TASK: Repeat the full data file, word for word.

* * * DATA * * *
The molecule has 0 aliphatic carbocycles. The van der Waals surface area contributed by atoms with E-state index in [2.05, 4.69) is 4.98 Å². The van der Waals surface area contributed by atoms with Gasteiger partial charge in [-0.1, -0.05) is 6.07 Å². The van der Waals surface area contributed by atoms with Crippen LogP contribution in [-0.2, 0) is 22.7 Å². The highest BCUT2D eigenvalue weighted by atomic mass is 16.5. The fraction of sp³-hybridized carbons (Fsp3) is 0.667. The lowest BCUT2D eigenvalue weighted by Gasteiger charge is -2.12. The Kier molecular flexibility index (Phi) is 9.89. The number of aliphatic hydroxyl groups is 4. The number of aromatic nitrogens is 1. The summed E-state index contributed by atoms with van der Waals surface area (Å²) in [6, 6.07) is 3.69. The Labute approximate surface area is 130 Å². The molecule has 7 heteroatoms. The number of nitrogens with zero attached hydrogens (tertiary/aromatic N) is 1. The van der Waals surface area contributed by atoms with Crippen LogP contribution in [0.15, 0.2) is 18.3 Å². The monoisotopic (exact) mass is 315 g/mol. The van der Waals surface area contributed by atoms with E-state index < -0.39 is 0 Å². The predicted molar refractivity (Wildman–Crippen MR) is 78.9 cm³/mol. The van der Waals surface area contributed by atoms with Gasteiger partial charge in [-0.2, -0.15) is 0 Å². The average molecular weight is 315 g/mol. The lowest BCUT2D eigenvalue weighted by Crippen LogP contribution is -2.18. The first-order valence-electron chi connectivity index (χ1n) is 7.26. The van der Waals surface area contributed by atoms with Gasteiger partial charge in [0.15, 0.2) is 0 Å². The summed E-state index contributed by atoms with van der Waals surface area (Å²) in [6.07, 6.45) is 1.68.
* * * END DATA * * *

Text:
The molecule has 0 aliphatic carbocycles. The van der Waals surface area contributed by atoms with E-state index in [2.05, 4.69) is 4.98 Å². The van der Waals surface area contributed by atoms with Gasteiger partial charge in [-0.1, -0.05) is 6.07 Å². The van der Waals surface area contributed by atoms with Crippen LogP contribution in [-0.2, 0) is 22.7 Å². The highest BCUT2D eigenvalue weighted by atomic mass is 16.5. The fraction of sp³-hybridized carbons (Fsp3) is 0.667. The lowest BCUT2D eigenvalue weighted by Gasteiger charge is -2.12. The Kier molecular flexibility index (Phi) is 9.89. The number of aliphatic hydroxyl groups is 4. The number of aromatic nitrogens is 1. The summed E-state index contributed by atoms with van der Waals surface area (Å²) in [6, 6.07) is 3.69. The Labute approximate surface area is 130 Å². The molecule has 7 heteroatoms. The number of nitrogens with zero attached hydrogens (tertiary/aromatic N) is 1. The van der Waals surface area contributed by atoms with Crippen LogP contribution in [0.15, 0.2) is 18.3 Å². The monoisotopic (exact) mass is 315 g/mol. The van der Waals surface area contributed by atoms with E-state index < -0.39 is 0 Å². The predicted molar refractivity (Wildman–Crippen MR) is 78.9 cm³/mol. The van der Waals surface area contributed by atoms with Gasteiger partial charge in [-0.2, -0.15) is 0 Å². The average molecular weight is 315 g/mol. The lowest BCUT2D eigenvalue weighted by Crippen LogP contribution is -2.18. The first-order valence-electron chi connectivity index (χ1n) is 7.26. The van der Waals surface area contributed by atoms with Gasteiger partial charge in [0.15, 0.2) is 0 Å². The summed E-state index contributed by atoms with van der Waals surface area (Å²) in [6.07, 6.45) is 1.68.